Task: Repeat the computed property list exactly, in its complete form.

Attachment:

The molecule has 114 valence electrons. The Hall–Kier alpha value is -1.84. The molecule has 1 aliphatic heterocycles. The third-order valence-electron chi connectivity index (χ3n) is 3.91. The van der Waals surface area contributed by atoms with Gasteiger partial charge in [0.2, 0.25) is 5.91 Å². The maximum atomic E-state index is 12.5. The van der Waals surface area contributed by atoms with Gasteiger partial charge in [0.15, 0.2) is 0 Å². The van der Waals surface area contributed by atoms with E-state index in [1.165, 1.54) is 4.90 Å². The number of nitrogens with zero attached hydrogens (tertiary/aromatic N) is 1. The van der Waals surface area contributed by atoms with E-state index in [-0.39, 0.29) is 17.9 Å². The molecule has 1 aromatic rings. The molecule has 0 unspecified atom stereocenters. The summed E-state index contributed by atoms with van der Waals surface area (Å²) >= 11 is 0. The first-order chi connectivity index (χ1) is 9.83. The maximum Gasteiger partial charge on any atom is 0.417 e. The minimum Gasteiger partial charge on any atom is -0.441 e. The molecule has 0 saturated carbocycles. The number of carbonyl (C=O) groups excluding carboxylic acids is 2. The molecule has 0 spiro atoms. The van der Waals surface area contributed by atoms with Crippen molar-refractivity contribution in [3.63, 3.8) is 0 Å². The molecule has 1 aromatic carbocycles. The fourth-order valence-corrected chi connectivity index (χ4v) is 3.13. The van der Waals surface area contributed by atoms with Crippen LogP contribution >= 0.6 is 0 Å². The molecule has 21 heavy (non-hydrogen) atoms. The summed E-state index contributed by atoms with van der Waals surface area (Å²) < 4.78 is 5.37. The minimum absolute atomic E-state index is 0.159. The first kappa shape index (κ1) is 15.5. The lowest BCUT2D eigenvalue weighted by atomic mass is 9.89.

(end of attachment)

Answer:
The molecule has 114 valence electrons. The Hall–Kier alpha value is -1.84. The molecule has 1 aliphatic heterocycles. The third-order valence-electron chi connectivity index (χ3n) is 3.91. The van der Waals surface area contributed by atoms with Gasteiger partial charge in [0.2, 0.25) is 5.91 Å². The maximum atomic E-state index is 12.5. The van der Waals surface area contributed by atoms with Gasteiger partial charge in [0.15, 0.2) is 0 Å². The van der Waals surface area contributed by atoms with E-state index in [1.165, 1.54) is 4.90 Å². The number of nitrogens with zero attached hydrogens (tertiary/aromatic N) is 1. The van der Waals surface area contributed by atoms with E-state index in [-0.39, 0.29) is 17.9 Å². The molecule has 1 aromatic rings. The molecule has 0 unspecified atom stereocenters. The summed E-state index contributed by atoms with van der Waals surface area (Å²) >= 11 is 0. The first-order chi connectivity index (χ1) is 9.83. The maximum Gasteiger partial charge on any atom is 0.417 e. The minimum Gasteiger partial charge on any atom is -0.441 e. The molecule has 0 saturated carbocycles. The number of carbonyl (C=O) groups excluding carboxylic acids is 2. The molecule has 0 spiro atoms. The van der Waals surface area contributed by atoms with Crippen molar-refractivity contribution in [3.63, 3.8) is 0 Å². The molecule has 1 aromatic carbocycles. The fourth-order valence-corrected chi connectivity index (χ4v) is 3.13. The van der Waals surface area contributed by atoms with Crippen LogP contribution >= 0.6 is 0 Å². The molecule has 21 heavy (non-hydrogen) atoms. The summed E-state index contributed by atoms with van der Waals surface area (Å²) < 4.78 is 5.37. The minimum absolute atomic E-state index is 0.159. The first kappa shape index (κ1) is 15.5. The lowest BCUT2D eigenvalue weighted by atomic mass is 9.89.